Are You Throwing Away Good Food?
Have you ever heard that Americans waste an enormous amount of food? Well, one of the reasons why may be due to the fact that up to 25% of the food that enters the home ends up in the garbage. But, we're not alone. When viewed on a global scale, this is not just a problem in the United States but extends to other countries as well. Most experts agree that food waste leads to much more than the crippling effects to household budgets. It extends to humanitarian and environmental concerns as much of the world goes hungry while global resources are being exhausted.
A new report from the Natural Resources Defense Council and Harvard Law School's Food Law and Policy Clinic confirms what many experts have argued for years. Millions of pounds of wasted food are being prematurely discarded mainly due to confusion over "expiration dates" or "used by" dates stamped on the package. In most cases, these dates are not related to risk of food-borne illnesses and do not indicate how safe the food product is to consume. Food dating emerged as a way for manufacturer's to convey the product's level of freshness or to tell store workers when the product should be replaced on their shelves.
If stamped dates do not mean that a product has become inedible and are primarily used to let us know that a product may have exceeded its peak, why are we throwing away billions of dollars worth of food every year. It seems that someone forgot to tell consumers that food dating was never about health and safety. In fact, there is no government regulation in our country over the use of dates, except for infant formulas which can lose their potency. Obviously it is a confusing problem and authoring legislation for national standards will take time.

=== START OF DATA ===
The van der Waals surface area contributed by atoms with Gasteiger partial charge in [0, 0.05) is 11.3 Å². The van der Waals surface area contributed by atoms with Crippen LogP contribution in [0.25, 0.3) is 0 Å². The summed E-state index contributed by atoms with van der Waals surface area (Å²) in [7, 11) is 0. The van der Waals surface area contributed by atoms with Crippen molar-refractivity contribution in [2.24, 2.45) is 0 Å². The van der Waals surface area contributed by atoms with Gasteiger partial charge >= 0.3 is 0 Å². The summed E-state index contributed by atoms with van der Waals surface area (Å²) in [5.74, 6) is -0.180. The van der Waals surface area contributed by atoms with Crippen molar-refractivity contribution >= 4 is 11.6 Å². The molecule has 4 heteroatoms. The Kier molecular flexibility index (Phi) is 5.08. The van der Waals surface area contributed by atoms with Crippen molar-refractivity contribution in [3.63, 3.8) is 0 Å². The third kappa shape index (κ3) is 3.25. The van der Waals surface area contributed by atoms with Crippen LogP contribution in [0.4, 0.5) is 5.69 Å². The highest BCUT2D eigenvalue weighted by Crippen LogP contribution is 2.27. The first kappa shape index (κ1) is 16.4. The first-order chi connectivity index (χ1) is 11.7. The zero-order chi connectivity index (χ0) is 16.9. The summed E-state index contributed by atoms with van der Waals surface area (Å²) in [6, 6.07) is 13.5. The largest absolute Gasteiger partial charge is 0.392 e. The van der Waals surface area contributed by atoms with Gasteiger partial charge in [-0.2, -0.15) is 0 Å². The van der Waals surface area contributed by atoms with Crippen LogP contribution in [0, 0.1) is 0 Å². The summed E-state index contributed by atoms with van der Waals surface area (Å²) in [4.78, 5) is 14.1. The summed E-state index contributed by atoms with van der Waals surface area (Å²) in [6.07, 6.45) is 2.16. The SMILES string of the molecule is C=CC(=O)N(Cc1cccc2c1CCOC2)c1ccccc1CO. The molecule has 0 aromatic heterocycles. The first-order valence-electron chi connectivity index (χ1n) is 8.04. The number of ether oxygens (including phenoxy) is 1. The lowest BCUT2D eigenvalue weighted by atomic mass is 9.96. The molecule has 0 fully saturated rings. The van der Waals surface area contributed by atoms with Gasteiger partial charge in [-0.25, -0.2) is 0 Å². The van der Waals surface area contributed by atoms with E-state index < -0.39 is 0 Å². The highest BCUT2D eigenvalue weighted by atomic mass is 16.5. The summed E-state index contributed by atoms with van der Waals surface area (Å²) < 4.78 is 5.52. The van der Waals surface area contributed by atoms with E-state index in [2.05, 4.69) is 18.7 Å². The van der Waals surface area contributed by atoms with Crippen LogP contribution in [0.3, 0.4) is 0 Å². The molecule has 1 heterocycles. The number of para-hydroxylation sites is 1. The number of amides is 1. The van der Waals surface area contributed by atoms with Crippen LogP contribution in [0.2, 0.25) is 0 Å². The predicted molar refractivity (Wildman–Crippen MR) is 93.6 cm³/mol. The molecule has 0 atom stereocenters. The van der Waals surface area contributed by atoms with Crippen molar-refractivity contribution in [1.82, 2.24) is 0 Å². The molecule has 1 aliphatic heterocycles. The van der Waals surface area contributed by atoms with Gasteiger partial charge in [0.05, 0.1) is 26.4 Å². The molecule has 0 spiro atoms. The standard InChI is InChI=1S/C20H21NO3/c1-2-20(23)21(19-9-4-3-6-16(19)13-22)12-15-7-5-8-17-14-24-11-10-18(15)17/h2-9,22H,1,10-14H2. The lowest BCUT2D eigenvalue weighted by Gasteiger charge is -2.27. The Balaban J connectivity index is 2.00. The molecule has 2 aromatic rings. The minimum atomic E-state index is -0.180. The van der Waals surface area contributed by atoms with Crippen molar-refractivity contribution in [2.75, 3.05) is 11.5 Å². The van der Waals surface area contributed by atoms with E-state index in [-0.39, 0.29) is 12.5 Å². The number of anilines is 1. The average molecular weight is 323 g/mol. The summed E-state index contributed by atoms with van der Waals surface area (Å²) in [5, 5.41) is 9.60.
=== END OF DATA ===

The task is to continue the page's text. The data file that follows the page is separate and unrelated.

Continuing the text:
Since no one wants to get sick from eating spoiled food, progress could be made if the food industry would voluntarily standardized food dating to indicate the point where a food product is most likely to spoil. After all, inventory control codes and product replacement dates could easily be encrypted elsewhere on the packaging. Until such time, "use by" and "best by" dates can be considered as freshness indicators. "Sell by" dates means the product should be replaced with newer items by that date. As for "expired by" or "expiration" dates, it is still in your best interest to discard those food products in the name of safety.
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